Health practitioners are traditionally reluctant to make mandatory notifications for various reasons, says the Pharmacy Council of NSW
Reasons pharmacists may be reluctant to make a notification include fear of becoming part of a drawn out legal process, a perception that they are “dobbing in their peers”, or breaking the trust of their patient.
“It can be a challenging dilemma,” says the Pharmacy Council of NSW.
However the council reminds pharmacists that under the Health Practitioner Regulation National Law (NSW), health practitioners (including pharmacists), their employers as well as education providers must tell AHPRA if they have formed a belief that a practitioner has behaved in a way that constitutes notifiable conduct.
Currently, notifiable conduct by a registered health practitioner includes:
- practising while intoxicated by alcohol or drugs
- sexual misconduct in the practice of the profession
- placing the public at risk of substantial harm because of an impairment (health issue), or
- placing the public at risk because of a significant departure from accepted professional standards.
The council refers to a recent case involving a pharmacist in a difficult situation, with a medical practitioner attempting to self-prescribe diazepam.
The medical practitioner had reportedly used a family member’s name on the prescription, and as the pharmacist asked questions about the prescription and the patient’s history, the medical practitioner’s behaviour alerted suspicion, prompting the pharmacist to check the AHPRA register.
The pharmacist subsequently discovered there were conditions on this medical practitioner’s registration which did not allow them to prescribe this medication. Following this, a mandatory notification was made.
The pharmacist was initially reluctant to make the notification due to a perception that they would become further involved in the matter. However, discussion with another colleague helped to dispel that concern.
“Most of the time a mandatory notification does not require the practitioner making the notification to provide any further correspondence to the regulatory authority, but for more serious matters, further information may be sought,” says the council.
“By making the notification, the medical practitioner was able to be directed to an appropriate pathway to resolve their issues. Remediation is the more common outcome for these matters, as the aim is to bring the medical practitioner back up to a level where they can practise again.”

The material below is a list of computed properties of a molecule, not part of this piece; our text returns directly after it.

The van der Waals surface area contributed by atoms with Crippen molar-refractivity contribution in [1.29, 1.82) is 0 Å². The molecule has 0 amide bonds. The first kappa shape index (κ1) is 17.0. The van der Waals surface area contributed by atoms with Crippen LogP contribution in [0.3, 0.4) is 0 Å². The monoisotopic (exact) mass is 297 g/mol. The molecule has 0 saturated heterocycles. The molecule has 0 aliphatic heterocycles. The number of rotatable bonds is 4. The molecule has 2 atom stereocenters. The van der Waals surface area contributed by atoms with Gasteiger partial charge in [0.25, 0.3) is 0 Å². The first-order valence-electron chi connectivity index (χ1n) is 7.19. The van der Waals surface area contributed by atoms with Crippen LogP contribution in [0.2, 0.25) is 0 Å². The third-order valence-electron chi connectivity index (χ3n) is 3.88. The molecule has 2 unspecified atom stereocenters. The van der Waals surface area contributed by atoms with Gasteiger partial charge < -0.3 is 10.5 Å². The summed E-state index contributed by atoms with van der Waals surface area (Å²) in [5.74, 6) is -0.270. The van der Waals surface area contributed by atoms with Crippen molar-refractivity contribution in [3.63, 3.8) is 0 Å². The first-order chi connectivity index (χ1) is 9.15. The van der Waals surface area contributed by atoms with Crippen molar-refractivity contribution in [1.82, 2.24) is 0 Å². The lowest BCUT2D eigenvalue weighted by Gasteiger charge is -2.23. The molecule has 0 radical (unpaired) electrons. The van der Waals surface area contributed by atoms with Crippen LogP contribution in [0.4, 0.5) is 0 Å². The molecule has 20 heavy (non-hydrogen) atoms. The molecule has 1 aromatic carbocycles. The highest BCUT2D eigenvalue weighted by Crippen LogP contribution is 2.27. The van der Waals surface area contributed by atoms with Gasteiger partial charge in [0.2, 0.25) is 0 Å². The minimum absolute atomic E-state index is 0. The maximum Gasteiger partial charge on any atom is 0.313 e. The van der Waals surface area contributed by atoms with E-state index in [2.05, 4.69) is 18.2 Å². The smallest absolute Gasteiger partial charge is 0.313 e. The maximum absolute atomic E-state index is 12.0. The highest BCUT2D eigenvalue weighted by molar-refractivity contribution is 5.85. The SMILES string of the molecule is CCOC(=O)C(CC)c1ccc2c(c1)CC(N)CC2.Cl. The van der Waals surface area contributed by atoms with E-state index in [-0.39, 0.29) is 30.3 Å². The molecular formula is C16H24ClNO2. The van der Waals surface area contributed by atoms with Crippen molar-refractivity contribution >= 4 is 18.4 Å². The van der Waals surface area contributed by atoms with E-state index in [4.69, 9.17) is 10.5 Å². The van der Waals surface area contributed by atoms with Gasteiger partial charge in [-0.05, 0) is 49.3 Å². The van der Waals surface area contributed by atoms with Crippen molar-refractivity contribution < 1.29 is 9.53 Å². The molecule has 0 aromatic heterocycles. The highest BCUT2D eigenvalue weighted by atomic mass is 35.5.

However pharmacy and medical groups have criticised the inclusion of the clause “placing the public at risk of substantial harm because of an impairment (health issue)” as notifiable conduct.
“Mandatory reporting undermines the health and wellbeing of doctors,” said former AMA president Dr Gannon.
“It is a tragic reality that doctors are at greater risk of suicidal ideation and death by suicide. This year we have lost several colleagues to suicide. The AMA has identified that mandatory reporting is a major barrier to doctors accessing the care they need.”
“Mandatory reporting does potentially create a barrier to pharmacists seeking medical treatment and the existence of mandatory reporting can create a lack of trust between a pharmacist and their treating clinician,” Kay Dunkley, Executive Officer of the Pharmacists’ Support Service, told AJP last year.
“Mandatory reporting is important to protect the public from impaired practitioners but at the same time it should not be a deterrent to health professionals seeking treatment for their own medical conditions.”
At the April COAG Health Council meeting this year, health ministers unanimously agreed to change mandatory reporting requirements so registered health professionals can seek appropriate treatment for impairments, including mental health.
“Ministers agreed to a nationally consistent approach to mandatory reporting which will be drafted and proposes exemptions from the reporting of notifiable conduct by treating practitioners (noting Western Australia’s current arrangements are retained) and subject to other jurisdictional formal approval in certain circumstances,” the COAG Health Council’s communique stated.
“The legislation will include strong protection for patients and will remove barriers for registered health professionals to seek appropriate treatment.
“The legislation will specifically include a requirement to report past, present and the risk of future sexual misconduct and a requirement to report current and the risk of future instances of intoxication at work and practice outside of accepted standards.”
There were 373 notifications lodged with AHPRA about pharmacists in 2016/17, according to AHPRA’s annual report for the year to 30 June 2017.
The report revealed 1.8% of pharmacists had notifications made about them during the year.